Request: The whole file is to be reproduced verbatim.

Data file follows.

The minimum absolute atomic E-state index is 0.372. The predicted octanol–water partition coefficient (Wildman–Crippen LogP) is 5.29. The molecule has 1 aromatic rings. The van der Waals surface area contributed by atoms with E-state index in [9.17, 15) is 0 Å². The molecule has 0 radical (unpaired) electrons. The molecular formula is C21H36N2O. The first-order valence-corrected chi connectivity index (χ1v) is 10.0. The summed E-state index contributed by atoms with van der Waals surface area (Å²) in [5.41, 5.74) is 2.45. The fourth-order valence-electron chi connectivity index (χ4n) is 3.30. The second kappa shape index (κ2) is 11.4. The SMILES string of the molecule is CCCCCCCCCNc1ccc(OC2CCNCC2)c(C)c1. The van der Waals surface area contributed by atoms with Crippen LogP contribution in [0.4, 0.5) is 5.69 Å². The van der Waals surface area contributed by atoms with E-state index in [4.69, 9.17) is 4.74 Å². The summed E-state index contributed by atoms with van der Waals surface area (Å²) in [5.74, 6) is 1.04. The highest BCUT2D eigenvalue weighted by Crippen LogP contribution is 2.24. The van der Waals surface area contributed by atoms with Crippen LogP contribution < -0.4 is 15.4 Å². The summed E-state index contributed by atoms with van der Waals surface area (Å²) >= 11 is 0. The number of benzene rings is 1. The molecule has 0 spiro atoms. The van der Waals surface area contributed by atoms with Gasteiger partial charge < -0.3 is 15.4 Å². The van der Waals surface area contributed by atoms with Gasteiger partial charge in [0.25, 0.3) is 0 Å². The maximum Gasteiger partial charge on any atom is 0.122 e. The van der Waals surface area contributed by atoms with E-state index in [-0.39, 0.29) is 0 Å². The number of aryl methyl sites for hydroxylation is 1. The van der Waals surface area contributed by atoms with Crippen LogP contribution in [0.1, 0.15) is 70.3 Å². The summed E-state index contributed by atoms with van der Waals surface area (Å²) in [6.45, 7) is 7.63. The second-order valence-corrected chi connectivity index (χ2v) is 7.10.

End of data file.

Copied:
The minimum absolute atomic E-state index is 0.372. The predicted octanol–water partition coefficient (Wildman–Crippen LogP) is 5.29. The molecule has 1 aromatic rings. The van der Waals surface area contributed by atoms with E-state index in [9.17, 15) is 0 Å². The molecule has 0 radical (unpaired) electrons. The molecular formula is C21H36N2O. The first-order valence-corrected chi connectivity index (χ1v) is 10.0. The summed E-state index contributed by atoms with van der Waals surface area (Å²) in [5.41, 5.74) is 2.45. The fourth-order valence-electron chi connectivity index (χ4n) is 3.30. The second kappa shape index (κ2) is 11.4. The SMILES string of the molecule is CCCCCCCCCNc1ccc(OC2CCNCC2)c(C)c1. The van der Waals surface area contributed by atoms with Crippen LogP contribution in [0.4, 0.5) is 5.69 Å². The van der Waals surface area contributed by atoms with E-state index in [4.69, 9.17) is 4.74 Å². The summed E-state index contributed by atoms with van der Waals surface area (Å²) in [5.74, 6) is 1.04. The highest BCUT2D eigenvalue weighted by Crippen LogP contribution is 2.24. The van der Waals surface area contributed by atoms with Crippen LogP contribution < -0.4 is 15.4 Å². The summed E-state index contributed by atoms with van der Waals surface area (Å²) >= 11 is 0. The number of benzene rings is 1. The molecule has 0 spiro atoms. The van der Waals surface area contributed by atoms with Gasteiger partial charge < -0.3 is 15.4 Å². The van der Waals surface area contributed by atoms with Gasteiger partial charge in [0.25, 0.3) is 0 Å². The maximum Gasteiger partial charge on any atom is 0.122 e. The van der Waals surface area contributed by atoms with E-state index in [-0.39, 0.29) is 0 Å². The number of aryl methyl sites for hydroxylation is 1. The van der Waals surface area contributed by atoms with Crippen LogP contribution in [0.1, 0.15) is 70.3 Å². The summed E-state index contributed by atoms with van der Waals surface area (Å²) in [6.45, 7) is 7.63. The second-order valence-corrected chi connectivity index (χ2v) is 7.10.